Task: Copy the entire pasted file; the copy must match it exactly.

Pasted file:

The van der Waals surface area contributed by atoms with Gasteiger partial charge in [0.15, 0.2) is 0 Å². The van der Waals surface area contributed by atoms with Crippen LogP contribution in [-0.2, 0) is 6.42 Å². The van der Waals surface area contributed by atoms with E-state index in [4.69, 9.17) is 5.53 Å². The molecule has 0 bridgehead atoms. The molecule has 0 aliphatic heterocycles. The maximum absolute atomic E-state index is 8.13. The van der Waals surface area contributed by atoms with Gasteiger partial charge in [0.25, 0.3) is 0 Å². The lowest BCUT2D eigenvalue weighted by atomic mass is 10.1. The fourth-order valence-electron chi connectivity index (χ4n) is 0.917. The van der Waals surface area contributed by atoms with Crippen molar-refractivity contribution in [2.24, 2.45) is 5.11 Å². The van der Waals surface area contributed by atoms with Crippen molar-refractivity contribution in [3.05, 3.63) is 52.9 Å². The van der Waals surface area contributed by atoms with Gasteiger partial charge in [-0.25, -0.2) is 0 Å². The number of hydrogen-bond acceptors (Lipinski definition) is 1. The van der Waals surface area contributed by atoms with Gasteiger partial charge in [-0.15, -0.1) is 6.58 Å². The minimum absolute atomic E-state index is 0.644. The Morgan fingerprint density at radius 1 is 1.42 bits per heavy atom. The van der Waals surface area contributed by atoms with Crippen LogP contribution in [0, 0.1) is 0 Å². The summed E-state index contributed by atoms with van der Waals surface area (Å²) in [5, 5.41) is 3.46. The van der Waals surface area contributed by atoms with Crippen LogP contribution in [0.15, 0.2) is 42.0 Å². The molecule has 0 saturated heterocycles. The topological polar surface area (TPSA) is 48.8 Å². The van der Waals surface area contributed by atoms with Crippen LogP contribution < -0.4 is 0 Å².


The van der Waals surface area contributed by atoms with Gasteiger partial charge in [0.15, 0.2) is 0 Å². The van der Waals surface area contributed by atoms with Crippen LogP contribution in [-0.2, 0) is 6.42 Å². The van der Waals surface area contributed by atoms with E-state index in [4.69, 9.17) is 5.53 Å². The molecule has 0 bridgehead atoms. The molecule has 0 aliphatic heterocycles. The maximum absolute atomic E-state index is 8.13. The van der Waals surface area contributed by atoms with Gasteiger partial charge in [0.25, 0.3) is 0 Å². The lowest BCUT2D eigenvalue weighted by atomic mass is 10.1. The fourth-order valence-electron chi connectivity index (χ4n) is 0.917. The van der Waals surface area contributed by atoms with Crippen molar-refractivity contribution in [2.24, 2.45) is 5.11 Å². The van der Waals surface area contributed by atoms with Crippen molar-refractivity contribution in [3.05, 3.63) is 52.9 Å². The van der Waals surface area contributed by atoms with Gasteiger partial charge in [-0.25, -0.2) is 0 Å². The number of hydrogen-bond acceptors (Lipinski definition) is 1. The van der Waals surface area contributed by atoms with Gasteiger partial charge in [-0.15, -0.1) is 6.58 Å². The minimum absolute atomic E-state index is 0.644. The Morgan fingerprint density at radius 1 is 1.42 bits per heavy atom. The van der Waals surface area contributed by atoms with Crippen LogP contribution in [0, 0.1) is 0 Å². The summed E-state index contributed by atoms with van der Waals surface area (Å²) in [5, 5.41) is 3.46. The van der Waals surface area contributed by atoms with Crippen LogP contribution in [0.15, 0.2) is 42.0 Å². The molecule has 0 saturated heterocycles. The topological polar surface area (TPSA) is 48.8 Å². The van der Waals surface area contributed by atoms with Crippen LogP contribution < -0.4 is 0 Å².